The other day, an MMM reader stopped by and left the following comment on one of my older posts about the principles of FIRE:
I wasn’t smart enough to find FI when I was young so I sometimes feel like a lot of their advice is not going to help me or others who don’t already own a home and don’t have six- figure salaries in this post-pandemic world.
A lot of the ideas given to young folks are “house hack” “buy a fixer upper” but that is still out of reach and/or complex to navigate with current prices and interest rates. Most townships around me do not want you to chop a house up into ADU’s or multiple units. My cousin owns 60 acres of land but he is not allowed to live on a trailer on that land.
I don’t know what the next generation of FI bloggers will offer, perhaps they are already out there and I just don’t know who they are, but I’d like to hear from them.”
As with every critique of our ideas, I thought about this comment for a while. Tried to determine if there were any Principles of Mustachianism that were genuinely going obsolete, versus the more common side effects of Complainypants and/or Excuse-itis, two afflictions which have been weighing down our critics since the beginning.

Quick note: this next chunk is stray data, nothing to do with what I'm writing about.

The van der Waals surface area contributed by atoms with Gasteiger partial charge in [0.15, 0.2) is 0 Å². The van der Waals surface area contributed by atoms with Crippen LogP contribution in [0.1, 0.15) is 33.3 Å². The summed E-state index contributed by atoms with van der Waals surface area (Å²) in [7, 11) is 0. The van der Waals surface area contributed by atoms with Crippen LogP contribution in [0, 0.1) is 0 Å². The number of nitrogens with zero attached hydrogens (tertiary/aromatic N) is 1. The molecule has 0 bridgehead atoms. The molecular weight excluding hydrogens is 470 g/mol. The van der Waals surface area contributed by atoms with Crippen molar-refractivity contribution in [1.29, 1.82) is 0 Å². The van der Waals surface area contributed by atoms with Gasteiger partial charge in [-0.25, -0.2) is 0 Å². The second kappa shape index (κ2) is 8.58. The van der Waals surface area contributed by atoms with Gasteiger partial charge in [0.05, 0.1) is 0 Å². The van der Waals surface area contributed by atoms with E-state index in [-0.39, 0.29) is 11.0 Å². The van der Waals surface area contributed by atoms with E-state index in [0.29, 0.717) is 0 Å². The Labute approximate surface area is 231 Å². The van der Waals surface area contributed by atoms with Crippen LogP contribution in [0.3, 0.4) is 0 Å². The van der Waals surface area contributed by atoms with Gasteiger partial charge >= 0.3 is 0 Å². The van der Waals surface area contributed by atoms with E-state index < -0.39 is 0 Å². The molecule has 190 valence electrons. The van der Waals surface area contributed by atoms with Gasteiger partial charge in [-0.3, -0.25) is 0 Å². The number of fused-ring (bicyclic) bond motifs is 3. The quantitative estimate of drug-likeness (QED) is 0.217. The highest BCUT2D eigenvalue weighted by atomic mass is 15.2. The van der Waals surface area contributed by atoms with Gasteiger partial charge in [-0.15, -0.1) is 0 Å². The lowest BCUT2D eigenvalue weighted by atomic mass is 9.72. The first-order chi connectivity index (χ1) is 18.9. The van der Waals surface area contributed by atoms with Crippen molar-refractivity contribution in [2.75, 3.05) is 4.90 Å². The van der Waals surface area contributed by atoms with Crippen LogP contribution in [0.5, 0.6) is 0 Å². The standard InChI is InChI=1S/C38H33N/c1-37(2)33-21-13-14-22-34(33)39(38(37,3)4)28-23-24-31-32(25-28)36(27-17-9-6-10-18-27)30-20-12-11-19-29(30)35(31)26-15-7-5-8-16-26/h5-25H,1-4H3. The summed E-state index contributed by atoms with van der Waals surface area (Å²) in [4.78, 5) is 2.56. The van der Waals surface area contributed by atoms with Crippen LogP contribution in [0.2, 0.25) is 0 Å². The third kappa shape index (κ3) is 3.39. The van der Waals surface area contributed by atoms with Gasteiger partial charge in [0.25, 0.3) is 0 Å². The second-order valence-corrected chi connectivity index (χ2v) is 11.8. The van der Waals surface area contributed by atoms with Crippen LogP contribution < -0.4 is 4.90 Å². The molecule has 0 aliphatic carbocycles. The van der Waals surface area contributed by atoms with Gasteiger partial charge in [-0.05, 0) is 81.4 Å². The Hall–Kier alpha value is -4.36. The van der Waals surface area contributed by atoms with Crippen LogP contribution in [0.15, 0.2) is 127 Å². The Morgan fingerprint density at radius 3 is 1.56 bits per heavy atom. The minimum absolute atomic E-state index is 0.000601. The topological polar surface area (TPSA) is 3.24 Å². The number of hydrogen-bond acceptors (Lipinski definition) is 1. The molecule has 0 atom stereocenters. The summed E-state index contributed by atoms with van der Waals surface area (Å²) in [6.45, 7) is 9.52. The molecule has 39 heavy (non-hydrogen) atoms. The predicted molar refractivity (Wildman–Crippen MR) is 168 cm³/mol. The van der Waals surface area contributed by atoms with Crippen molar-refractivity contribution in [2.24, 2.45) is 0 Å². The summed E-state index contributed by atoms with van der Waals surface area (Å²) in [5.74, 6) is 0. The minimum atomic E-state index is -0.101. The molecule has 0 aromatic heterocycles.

After all, this isn’t the first time FIRE has gone obsolete. Over my retirement I’ve seen it:
- written off as just a phenomenon of the lucky winners of the 2000 Tech Boom
- declared obsolete after the 2009 Financial Crisis
- dismissed as a temporary fluke of the spectacular stock market of the 2010s
- and explained away as a Covid-era side effect that came from the taste of freedom that people got from remote work.
So what’s the situation right now?
Our commenter focuses on two things: the solid salaries of tech workers, and the major increases in house prices (and interest rates) in the most recent four years.